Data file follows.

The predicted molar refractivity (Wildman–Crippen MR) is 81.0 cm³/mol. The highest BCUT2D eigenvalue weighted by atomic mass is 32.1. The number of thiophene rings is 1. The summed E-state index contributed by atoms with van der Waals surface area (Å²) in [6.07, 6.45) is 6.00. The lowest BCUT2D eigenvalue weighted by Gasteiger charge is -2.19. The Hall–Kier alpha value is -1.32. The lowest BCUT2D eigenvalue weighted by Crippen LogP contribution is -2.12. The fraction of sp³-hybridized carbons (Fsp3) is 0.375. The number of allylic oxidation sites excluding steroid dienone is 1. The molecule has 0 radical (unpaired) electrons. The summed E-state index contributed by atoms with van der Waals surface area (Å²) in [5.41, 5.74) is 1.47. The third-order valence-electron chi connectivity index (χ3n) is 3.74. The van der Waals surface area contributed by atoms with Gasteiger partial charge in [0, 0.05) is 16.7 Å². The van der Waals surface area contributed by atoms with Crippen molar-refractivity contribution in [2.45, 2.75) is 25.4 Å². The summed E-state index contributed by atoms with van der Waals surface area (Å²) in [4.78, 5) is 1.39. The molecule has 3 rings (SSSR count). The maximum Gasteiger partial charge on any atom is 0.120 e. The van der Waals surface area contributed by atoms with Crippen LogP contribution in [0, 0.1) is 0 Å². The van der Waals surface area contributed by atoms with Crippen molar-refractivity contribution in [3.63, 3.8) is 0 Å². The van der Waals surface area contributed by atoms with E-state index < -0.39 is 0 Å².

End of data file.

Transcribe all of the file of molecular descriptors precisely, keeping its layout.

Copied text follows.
The predicted molar refractivity (Wildman–Crippen MR) is 81.0 cm³/mol. The highest BCUT2D eigenvalue weighted by atomic mass is 32.1. The number of thiophene rings is 1. The summed E-state index contributed by atoms with van der Waals surface area (Å²) in [6.07, 6.45) is 6.00. The lowest BCUT2D eigenvalue weighted by Gasteiger charge is -2.19. The Hall–Kier alpha value is -1.32. The lowest BCUT2D eigenvalue weighted by Crippen LogP contribution is -2.12. The fraction of sp³-hybridized carbons (Fsp3) is 0.375. The number of allylic oxidation sites excluding steroid dienone is 1. The molecule has 0 radical (unpaired) electrons. The summed E-state index contributed by atoms with van der Waals surface area (Å²) in [5.41, 5.74) is 1.47. The third-order valence-electron chi connectivity index (χ3n) is 3.74. The van der Waals surface area contributed by atoms with Gasteiger partial charge in [0, 0.05) is 16.7 Å². The van der Waals surface area contributed by atoms with Crippen molar-refractivity contribution in [2.45, 2.75) is 25.4 Å². The summed E-state index contributed by atoms with van der Waals surface area (Å²) in [4.78, 5) is 1.39. The molecule has 3 rings (SSSR count). The maximum Gasteiger partial charge on any atom is 0.120 e. The van der Waals surface area contributed by atoms with Crippen LogP contribution in [0, 0.1) is 0 Å². The van der Waals surface area contributed by atoms with Crippen molar-refractivity contribution in [3.63, 3.8) is 0 Å². The van der Waals surface area contributed by atoms with E-state index < -0.39 is 0 Å².